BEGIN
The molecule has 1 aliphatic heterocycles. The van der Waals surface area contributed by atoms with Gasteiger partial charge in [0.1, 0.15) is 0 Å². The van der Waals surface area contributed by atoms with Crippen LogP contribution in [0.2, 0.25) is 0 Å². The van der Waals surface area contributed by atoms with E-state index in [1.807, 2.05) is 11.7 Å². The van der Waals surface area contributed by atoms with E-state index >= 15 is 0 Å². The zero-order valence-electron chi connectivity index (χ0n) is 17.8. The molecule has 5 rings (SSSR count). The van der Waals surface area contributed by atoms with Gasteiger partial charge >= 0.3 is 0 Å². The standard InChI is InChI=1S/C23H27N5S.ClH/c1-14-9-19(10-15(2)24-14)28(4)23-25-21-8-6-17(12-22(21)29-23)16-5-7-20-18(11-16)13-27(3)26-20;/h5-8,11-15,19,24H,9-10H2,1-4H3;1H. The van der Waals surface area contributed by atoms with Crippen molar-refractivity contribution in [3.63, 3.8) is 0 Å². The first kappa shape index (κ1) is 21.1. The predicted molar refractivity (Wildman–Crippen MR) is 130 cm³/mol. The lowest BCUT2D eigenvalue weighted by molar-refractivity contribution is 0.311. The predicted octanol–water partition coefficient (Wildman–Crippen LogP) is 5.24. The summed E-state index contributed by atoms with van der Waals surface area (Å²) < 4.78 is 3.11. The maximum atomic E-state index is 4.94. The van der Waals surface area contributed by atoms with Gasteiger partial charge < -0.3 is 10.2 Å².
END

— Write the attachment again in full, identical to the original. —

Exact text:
The molecule has 1 aliphatic heterocycles. The van der Waals surface area contributed by atoms with Gasteiger partial charge in [0.1, 0.15) is 0 Å². The van der Waals surface area contributed by atoms with Crippen LogP contribution in [0.2, 0.25) is 0 Å². The van der Waals surface area contributed by atoms with E-state index in [1.807, 2.05) is 11.7 Å². The van der Waals surface area contributed by atoms with E-state index >= 15 is 0 Å². The zero-order valence-electron chi connectivity index (χ0n) is 17.8. The molecule has 5 rings (SSSR count). The van der Waals surface area contributed by atoms with Gasteiger partial charge >= 0.3 is 0 Å². The standard InChI is InChI=1S/C23H27N5S.ClH/c1-14-9-19(10-15(2)24-14)28(4)23-25-21-8-6-17(12-22(21)29-23)16-5-7-20-18(11-16)13-27(3)26-20;/h5-8,11-15,19,24H,9-10H2,1-4H3;1H. The van der Waals surface area contributed by atoms with Crippen molar-refractivity contribution in [3.63, 3.8) is 0 Å². The first kappa shape index (κ1) is 21.1. The predicted molar refractivity (Wildman–Crippen MR) is 130 cm³/mol. The lowest BCUT2D eigenvalue weighted by molar-refractivity contribution is 0.311. The predicted octanol–water partition coefficient (Wildman–Crippen LogP) is 5.24. The summed E-state index contributed by atoms with van der Waals surface area (Å²) < 4.78 is 3.11. The maximum atomic E-state index is 4.94. The van der Waals surface area contributed by atoms with Gasteiger partial charge < -0.3 is 10.2 Å².